Door-to-door greeting card salesmen Stanley and Oliver call upon Mrs. Pierre Gustave, a woman distraught over her husband's neglect. They agree to her plan to reclaim her husband's ... See full summary »
Door-to-door greeting card salesmen Stanley and Oliver call upon Mrs. Pierre Gustave, a woman distraught over her husband's neglect. They agree to her plan to reclaim her husband's affection by making him jealous. But when Gustave arrives and finds his wife and Oliver in a tight embrace, he presents Oliver with his card and challenges him to a duel. The boys escape, but get drunk and pass out at a local cafe, and are returned to Gustave's apartment when the police find Gustave's card in Oliver's pocket. They awake (in Mrs. Gustave's bed) to find the enraged husband, pistol in hand. Written by
Paul Penna <email@example.com>
Part of Arthur Housman's costume (a fur coat) is visible through the window of the café as he is waiting for his cue. See more »
Now, you're right up our alley! We have a number here which I think is one of Stanley's tenderest thoughts. Now, just listen to this: "A merry Christmas, husband/ Happy New Year's nigh!/ I wish you Easter greetings/ Hooray for the Fourth of July!" Now, we call that our "four-in-one" card.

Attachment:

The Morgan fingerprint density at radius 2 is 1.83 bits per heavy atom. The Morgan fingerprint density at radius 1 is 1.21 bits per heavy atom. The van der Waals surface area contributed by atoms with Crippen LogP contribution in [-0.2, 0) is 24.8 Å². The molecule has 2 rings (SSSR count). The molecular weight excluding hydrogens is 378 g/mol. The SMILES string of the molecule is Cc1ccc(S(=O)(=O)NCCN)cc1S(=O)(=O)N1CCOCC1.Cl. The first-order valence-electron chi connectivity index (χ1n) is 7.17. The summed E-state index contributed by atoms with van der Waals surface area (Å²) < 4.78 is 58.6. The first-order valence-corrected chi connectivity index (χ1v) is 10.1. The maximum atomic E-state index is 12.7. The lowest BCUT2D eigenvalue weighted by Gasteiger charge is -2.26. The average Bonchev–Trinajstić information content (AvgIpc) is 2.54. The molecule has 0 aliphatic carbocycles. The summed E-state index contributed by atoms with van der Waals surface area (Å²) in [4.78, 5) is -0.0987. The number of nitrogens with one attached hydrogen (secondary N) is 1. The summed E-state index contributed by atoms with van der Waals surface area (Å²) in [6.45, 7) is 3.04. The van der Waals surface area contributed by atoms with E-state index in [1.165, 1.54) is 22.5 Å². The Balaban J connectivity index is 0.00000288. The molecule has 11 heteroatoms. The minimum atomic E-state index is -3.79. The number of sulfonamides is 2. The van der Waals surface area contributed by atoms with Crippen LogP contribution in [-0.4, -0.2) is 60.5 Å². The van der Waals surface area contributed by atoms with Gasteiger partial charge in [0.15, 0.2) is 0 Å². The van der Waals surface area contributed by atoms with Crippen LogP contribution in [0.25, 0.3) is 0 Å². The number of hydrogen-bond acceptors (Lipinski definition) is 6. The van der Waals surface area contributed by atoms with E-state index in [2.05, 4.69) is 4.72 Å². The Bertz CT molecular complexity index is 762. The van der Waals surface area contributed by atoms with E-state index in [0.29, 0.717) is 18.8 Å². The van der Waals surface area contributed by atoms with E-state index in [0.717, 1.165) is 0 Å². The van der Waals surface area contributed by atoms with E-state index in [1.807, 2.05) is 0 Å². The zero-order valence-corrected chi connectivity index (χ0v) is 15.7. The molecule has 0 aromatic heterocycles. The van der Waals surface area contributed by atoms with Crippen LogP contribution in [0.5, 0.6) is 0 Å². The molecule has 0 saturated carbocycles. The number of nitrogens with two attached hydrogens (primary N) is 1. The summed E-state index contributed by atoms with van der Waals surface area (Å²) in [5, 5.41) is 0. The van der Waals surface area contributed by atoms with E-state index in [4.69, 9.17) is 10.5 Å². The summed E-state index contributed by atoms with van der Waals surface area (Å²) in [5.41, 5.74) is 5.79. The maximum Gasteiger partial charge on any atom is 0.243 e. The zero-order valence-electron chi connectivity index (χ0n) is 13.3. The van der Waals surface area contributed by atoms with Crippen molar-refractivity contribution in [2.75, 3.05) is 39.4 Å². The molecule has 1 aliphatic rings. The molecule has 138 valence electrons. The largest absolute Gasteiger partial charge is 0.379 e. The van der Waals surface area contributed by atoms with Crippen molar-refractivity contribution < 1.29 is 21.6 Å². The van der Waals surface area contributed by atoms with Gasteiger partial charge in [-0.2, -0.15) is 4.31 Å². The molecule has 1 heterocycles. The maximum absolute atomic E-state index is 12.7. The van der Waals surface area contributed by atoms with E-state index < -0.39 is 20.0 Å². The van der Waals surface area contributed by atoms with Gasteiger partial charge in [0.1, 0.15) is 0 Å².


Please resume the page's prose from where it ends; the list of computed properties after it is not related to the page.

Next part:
Yes, Ma'am. You can use it all the year 'round.
Mrs. Pierre Gustave:
No, thanks. I'm still not interested.
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Laurel and Hardy are card salesmen who meet a woman who feels neglected by her husband. In order to make her husband jealous Hardy agrees to play the part of her lover but when the husband catches them he challenges Hardy to a duel. Several hysterical scenes are here including the kiss between the woman and Laurel and another wonderful segment involving a drunk who makes matters even worse.
Bohemian Girl, The (1936)
*** (out of 4)
Laurel and Hardy end up taking care of a six year old girl not knowing she's really a princess. This isn't the best L&H feature out there but there's enough smiles and laughs to make it worth viewing once. I doubt I'd ever watch this one again but the potato scene with Laurel is hilarious as is the wine drinking scene. The film really picks up towards the end. Thelma Todd's final film.
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